CCL: negative bsse content
- From: "Marcin Makowski"
- Subject: CCL: negative bsse content
- Date: Wed, 31 May 2006 07:06:28 -0400
Sent to CCL by: "Marcin Makowski" [makowskm-x-chemia.uj.edu.pl]
Very general thing is that actual LMP2 implementation is an approximation
to exact MP2 relying (by cut-offs introduced) on localization of orbitals.
In this method and in hte limit of perfect localization BSSE should just
disappear. For this reason BSSE here has good chance to be quite small.
I wouldn't be suprised if subtle changes in the shape of localized
orbitals and effective partition of space between separate computations
could actually transform some small positive net effect into small negative.
The result is not physical, but I wouldn't worry too much about it if the values
are under 1 kcal. If you want to
get some more confidence, try decreasing cut-off tresholds of the LMP2
method and see if you obtain smooth behaviour.
> Sent to CCL by: Jozsef Csontos [jozsefcsontos[a]creighton.edu]
> Dear List Members,
> I was calculating intermolecular interaction energies using the
> counterpoise method to correct the results for bsse (3 dimer centered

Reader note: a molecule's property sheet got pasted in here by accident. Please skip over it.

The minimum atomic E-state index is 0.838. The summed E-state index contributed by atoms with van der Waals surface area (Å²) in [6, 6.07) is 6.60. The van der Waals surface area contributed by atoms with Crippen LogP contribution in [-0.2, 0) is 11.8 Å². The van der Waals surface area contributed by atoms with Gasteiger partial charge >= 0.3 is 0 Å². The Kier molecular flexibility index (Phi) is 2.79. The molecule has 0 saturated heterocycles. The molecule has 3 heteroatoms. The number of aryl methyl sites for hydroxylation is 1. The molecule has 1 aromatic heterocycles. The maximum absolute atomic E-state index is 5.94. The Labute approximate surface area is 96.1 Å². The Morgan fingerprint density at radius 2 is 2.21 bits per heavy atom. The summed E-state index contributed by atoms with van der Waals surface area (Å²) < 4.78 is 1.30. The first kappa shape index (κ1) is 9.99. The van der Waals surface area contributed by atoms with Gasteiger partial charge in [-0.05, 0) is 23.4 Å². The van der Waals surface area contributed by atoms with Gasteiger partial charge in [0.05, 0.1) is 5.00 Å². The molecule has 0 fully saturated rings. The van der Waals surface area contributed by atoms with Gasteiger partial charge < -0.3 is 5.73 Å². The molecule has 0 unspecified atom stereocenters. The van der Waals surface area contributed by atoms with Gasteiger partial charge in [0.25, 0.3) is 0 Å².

> basis set calcs). The bsse contents were also calculated (2 more monomer
> centered basis set calcs). If I'm not mistaken I can get the bsse
> content if I subtract the non-bsse corrected energy from the bsse
> corrected one. This imply that the bsse content should be positive.
> I am using quite large basis set considering the investigated systems
> (~50 atoms, cc-pVTZ, aug-cc-pVTZ) and the BSSE content is usually small,
> less than 1kcal/mol; the interaction energies are in the 2-8 kcal/mol
> range. The level of theory are lmp2 and dft.
> However, in some cases (mainly lmp2 calcs) I got small negative (~
> -0.3,-0.5 kcal/mol) bsse contents.
> Do you have any idea, how the bsse content can come to be negative?
> Jozsef Csontos, Ph.D.
> Department of Biomedical Sciences
> Creighton University,
> Omaha, NE